High school’s fire pit will keep Aboriginal culture burning strong
That's the hope, anyway, after two year 9 students' handiwork was revealed during NAIDOC Week.
This story was originally published behind Murray Bridge News’ paywall. Paywalled stories are unlocked four weeks after publication. Can’t wait that long? Subscribe here.
Like an Olympic flame in a cauldron, hopes are high that the lighting of a fire pit at Murray Bridge High School will symbolise something more.
Ngarrindjeri elder Aunty Dorothy Wilson did the honours at the end of term three, bending over the steel hexagon in the school’s reconciliation garden, lighter in hand, despite the breeze’s best efforts to stop her.
Soon flames were crackling away, warming hands, feet and hearts.
The fire pit was made by two year 9 metalwork students, John Brucshaw and Rayn Smith, and installed in time for NAIDOC Week.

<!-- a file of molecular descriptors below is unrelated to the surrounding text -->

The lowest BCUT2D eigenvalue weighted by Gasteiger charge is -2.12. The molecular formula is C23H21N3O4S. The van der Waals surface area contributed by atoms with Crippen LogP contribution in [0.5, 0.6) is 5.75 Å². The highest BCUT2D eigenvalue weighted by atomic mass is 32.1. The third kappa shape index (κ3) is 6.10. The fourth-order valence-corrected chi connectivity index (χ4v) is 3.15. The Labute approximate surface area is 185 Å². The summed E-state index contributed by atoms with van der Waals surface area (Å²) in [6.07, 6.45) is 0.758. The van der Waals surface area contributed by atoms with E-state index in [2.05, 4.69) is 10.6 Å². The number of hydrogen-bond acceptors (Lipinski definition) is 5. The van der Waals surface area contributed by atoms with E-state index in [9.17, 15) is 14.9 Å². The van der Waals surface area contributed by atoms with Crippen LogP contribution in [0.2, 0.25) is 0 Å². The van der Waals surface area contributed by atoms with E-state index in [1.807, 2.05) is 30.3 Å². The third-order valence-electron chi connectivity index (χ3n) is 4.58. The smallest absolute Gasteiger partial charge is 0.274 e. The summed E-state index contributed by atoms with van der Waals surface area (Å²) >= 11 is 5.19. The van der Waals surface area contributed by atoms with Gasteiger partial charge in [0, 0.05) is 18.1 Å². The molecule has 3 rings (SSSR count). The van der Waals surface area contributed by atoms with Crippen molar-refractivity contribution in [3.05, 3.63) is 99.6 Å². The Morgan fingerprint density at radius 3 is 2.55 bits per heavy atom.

Principal Ruth Mussger said she loved the symbolism of its panels, which featured Aboriginal and Torres Strait Islander emblems and the school logo.
“The conversations we have around what’s important to us as people at Murray Bridge High School, as a community, how we foster a sense of belonging for our kids – this is something we have been working on for years now,” she said.
“The wisdom of the (Aboriginal) elders is important.
“We want to make sure that stays strong.”
In time the fire pit will be moved closer to the middle school building currently under construction, where the school’s new Aboriginal education rooms will be.
Murray Bridge High recently adopted a Ngarrindjeri motto – palai namawi, “the future is ours” – and added Aboriginal decorative elements to its uniform as part of a rebrand.